Can you work out how many cubes were used to make this open box? What size of open box could you make if you had 112 cubes?

What is the best way to shunt these carriages so that each train can continue its journey?

Can you shunt the trucks so that the Cattle truck and the Sheep truck change places and the Engine is back on the main line?

10 space travellers are waiting to board their spaceships. There are two rows of seats in the waiting room. Using the rules, where are they all sitting? Can you find all the possible ways?

How will you go about finding all the jigsaw pieces that have one peg and one hole?

Take a rectangle of paper and fold it in half, and half again, to make four smaller rectangles. How many different ways can you fold it up?

Design an arrangement of display boards in the school hall which fits the requirements of different people.

What is the smallest cuboid that you can put in this box so that you cannot fit another that's the same into it?

Swap the stars with the moons, using only knights' moves (as on a chess board). What is the smallest number of moves possible?

How many different cuboids can you make when you use four CDs or DVDs? How about using five, then six?

Building up a simple Celtic knot. Try the interactivity or download the cards or have a go on squared paper.

In how many ways can you fit two of these yellow triangles together? Can you predict the number of ways two blue triangles can be fitted together?

Can you fit the tangram pieces into the outlines of the watering can and man in a boat?

Can you fit the tangram pieces into the outline of Little Fung at the table?

Can you fit the tangram pieces into the outlines of the workmen?

Can you fit the tangram pieces into the outline of Little Ming and Little Fung dancing?

Can you fit the tangram pieces into the outlines of these people?

Can you fit the tangram pieces into the outline of this brazier for roasting chestnuts?

A magician took a suit of thirteen cards and held them in his hand face down. Every card he revealed had the same value as the one he had just finished spelling. How did this work?

This challenge involves eight three-cube models made from interlocking cubes. Investigate different ways of putting the models together then compare your constructions.

Can you fit the tangram pieces into the outline of Little Ming playing the board game?

Can you fit the tangram pieces into the outline of this telephone?

Can you make a 3x3 cube with these shapes made from small cubes?

A dog is looking for a good place to bury his bone. Can you work out where he started and ended in each case? What possible routes could he have taken?

Can you find ways of joining cubes together so that 28 faces are visible?

Can you work out what shape is made by folding in this way? Why not create some patterns using this shape but in different sizes?

What happens to the area of a square if you double the length of the sides? Try the same thing with rectangles, diamonds and other shapes. How do the four smaller ones fit into the larger one?

Can you fit the tangram pieces into the outlines of the chairs?

Can you fit the tangram pieces into the outline of this shape. How would you describe it?

Can you fit the tangram pieces into the outlines of the lobster, yacht and cyclist?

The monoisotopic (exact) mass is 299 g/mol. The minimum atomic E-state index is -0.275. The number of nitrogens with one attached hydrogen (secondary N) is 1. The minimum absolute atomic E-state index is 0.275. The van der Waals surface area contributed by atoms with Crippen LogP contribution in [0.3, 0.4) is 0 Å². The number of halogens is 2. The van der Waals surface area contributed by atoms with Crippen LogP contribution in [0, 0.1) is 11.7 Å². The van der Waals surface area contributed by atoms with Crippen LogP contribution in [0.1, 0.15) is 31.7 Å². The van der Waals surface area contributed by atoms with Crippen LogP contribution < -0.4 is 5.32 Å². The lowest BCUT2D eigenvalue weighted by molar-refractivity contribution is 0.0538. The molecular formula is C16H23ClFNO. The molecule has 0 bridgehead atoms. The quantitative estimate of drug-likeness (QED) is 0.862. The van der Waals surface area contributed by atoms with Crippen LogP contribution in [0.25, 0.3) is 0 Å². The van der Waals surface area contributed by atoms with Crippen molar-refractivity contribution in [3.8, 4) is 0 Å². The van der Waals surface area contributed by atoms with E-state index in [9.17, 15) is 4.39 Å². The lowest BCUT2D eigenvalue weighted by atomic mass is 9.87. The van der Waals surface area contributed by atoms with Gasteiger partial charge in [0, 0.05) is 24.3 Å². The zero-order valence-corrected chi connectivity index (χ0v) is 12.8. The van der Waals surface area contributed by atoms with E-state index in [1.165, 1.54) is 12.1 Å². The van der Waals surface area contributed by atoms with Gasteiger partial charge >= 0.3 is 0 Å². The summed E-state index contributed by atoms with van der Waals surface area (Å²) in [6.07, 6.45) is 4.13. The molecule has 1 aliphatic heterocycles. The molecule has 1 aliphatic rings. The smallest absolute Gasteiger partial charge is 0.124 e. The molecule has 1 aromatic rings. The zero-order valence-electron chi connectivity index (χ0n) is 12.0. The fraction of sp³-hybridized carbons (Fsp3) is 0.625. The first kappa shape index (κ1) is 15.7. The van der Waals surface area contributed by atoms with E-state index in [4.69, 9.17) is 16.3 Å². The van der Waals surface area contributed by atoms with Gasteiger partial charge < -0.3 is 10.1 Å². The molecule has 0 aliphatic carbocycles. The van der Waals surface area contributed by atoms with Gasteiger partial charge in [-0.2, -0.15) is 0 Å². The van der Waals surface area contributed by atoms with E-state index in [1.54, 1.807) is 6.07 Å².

Can you fit the tangram pieces into the outlines of these clocks?

Can you fit the tangram pieces into the outline of the child walking home from school?

Can you visualise what shape this piece of paper will make when it is folded?

Can you fit the tangram pieces into the outline of Mai Ling?

Can you fit the tangram pieces into the outline of Little Ming?

Make a flower design using the same shape made out of different sizes of paper.

This task, written for the National Young Mathematicians' Award 2016, involves open-topped boxes made with interlocking cubes. Explore the number of units of paint that are needed to cover the boxes. . . .

Can you fit the tangram pieces into the outline of Granma T?

Have a look at what happens when you pull a reef knot and a granny knot tight. Which do you think is best for securing things together? Why?

Investigate the number of paths you can take from one vertex to another in these 3D shapes. Is it possible to take an odd number and an even number of paths to the same vertex?

You have 4 red and 5 blue counters. How many ways can they be placed on a 3 by 3 grid so that all the rows columns and diagonals have an even number of red counters?

Can you fit the tangram pieces into the outline of these convex shapes?

Use the lines on this figure to show how the square can be divided into 2 halves, 3 thirds, 6 sixths and 9 ninths.

Can you use the interactive to complete the tangrams in the shape of butterflies?

For this task, you'll need an A4 sheet and two A5 transparent sheets. Decide on a way of arranging the A5 sheets on top of the A4 sheet and explore ...

How many different ways can you find of fitting five hexagons together? How will you know you have found all the ways?

Paint a stripe on a cardboard roll. Can you predict what will happen when it is rolled across a sheet of paper?

What are the next three numbers in this sequence? Can you explain why are they called pyramid numbers?

When I fold a 0-20 number line, I end up with 'stacks' of numbers on top of each other. These challenges involve varying the length of the number line and investigating the 'stack totals'.